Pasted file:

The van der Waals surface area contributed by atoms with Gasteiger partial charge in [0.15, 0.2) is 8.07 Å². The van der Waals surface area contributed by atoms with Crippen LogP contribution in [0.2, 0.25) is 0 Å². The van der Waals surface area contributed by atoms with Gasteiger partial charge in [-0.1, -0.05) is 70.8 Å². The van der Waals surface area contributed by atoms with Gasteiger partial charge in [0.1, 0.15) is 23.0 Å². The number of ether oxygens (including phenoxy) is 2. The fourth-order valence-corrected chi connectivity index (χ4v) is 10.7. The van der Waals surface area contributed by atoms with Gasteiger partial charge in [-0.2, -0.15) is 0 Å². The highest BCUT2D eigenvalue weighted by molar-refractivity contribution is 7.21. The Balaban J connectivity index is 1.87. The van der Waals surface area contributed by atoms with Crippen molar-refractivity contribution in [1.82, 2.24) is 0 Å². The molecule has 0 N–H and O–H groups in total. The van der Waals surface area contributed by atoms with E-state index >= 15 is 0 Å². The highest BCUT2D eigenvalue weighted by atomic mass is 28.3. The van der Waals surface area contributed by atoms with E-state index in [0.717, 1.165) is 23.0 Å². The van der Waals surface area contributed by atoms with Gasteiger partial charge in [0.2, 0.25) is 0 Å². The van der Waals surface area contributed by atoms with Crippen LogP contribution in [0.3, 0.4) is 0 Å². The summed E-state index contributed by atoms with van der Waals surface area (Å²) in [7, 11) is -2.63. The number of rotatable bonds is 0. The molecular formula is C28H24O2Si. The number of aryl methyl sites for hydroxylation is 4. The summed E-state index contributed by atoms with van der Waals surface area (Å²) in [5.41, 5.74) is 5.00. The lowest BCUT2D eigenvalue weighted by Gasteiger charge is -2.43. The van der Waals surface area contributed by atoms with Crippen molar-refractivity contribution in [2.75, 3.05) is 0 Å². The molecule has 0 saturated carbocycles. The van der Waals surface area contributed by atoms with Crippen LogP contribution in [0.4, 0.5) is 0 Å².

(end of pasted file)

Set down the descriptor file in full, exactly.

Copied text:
The van der Waals surface area contributed by atoms with Gasteiger partial charge in [0.15, 0.2) is 8.07 Å². The van der Waals surface area contributed by atoms with Crippen LogP contribution in [0.2, 0.25) is 0 Å². The van der Waals surface area contributed by atoms with Gasteiger partial charge in [-0.1, -0.05) is 70.8 Å². The van der Waals surface area contributed by atoms with Gasteiger partial charge in [0.1, 0.15) is 23.0 Å². The number of ether oxygens (including phenoxy) is 2. The fourth-order valence-corrected chi connectivity index (χ4v) is 10.7. The van der Waals surface area contributed by atoms with Gasteiger partial charge in [-0.2, -0.15) is 0 Å². The highest BCUT2D eigenvalue weighted by molar-refractivity contribution is 7.21. The Balaban J connectivity index is 1.87. The van der Waals surface area contributed by atoms with Crippen molar-refractivity contribution in [1.82, 2.24) is 0 Å². The molecule has 0 N–H and O–H groups in total. The van der Waals surface area contributed by atoms with E-state index >= 15 is 0 Å². The highest BCUT2D eigenvalue weighted by atomic mass is 28.3. The van der Waals surface area contributed by atoms with E-state index in [0.717, 1.165) is 23.0 Å². The van der Waals surface area contributed by atoms with Gasteiger partial charge in [0.2, 0.25) is 0 Å². The van der Waals surface area contributed by atoms with Crippen LogP contribution in [0.3, 0.4) is 0 Å². The summed E-state index contributed by atoms with van der Waals surface area (Å²) in [7, 11) is -2.63. The number of rotatable bonds is 0. The molecular formula is C28H24O2Si. The number of aryl methyl sites for hydroxylation is 4. The summed E-state index contributed by atoms with van der Waals surface area (Å²) in [5.41, 5.74) is 5.00. The lowest BCUT2D eigenvalue weighted by Gasteiger charge is -2.43. The van der Waals surface area contributed by atoms with Crippen molar-refractivity contribution in [2.75, 3.05) is 0 Å². The molecule has 0 saturated carbocycles. The van der Waals surface area contributed by atoms with Crippen LogP contribution in [0.4, 0.5) is 0 Å².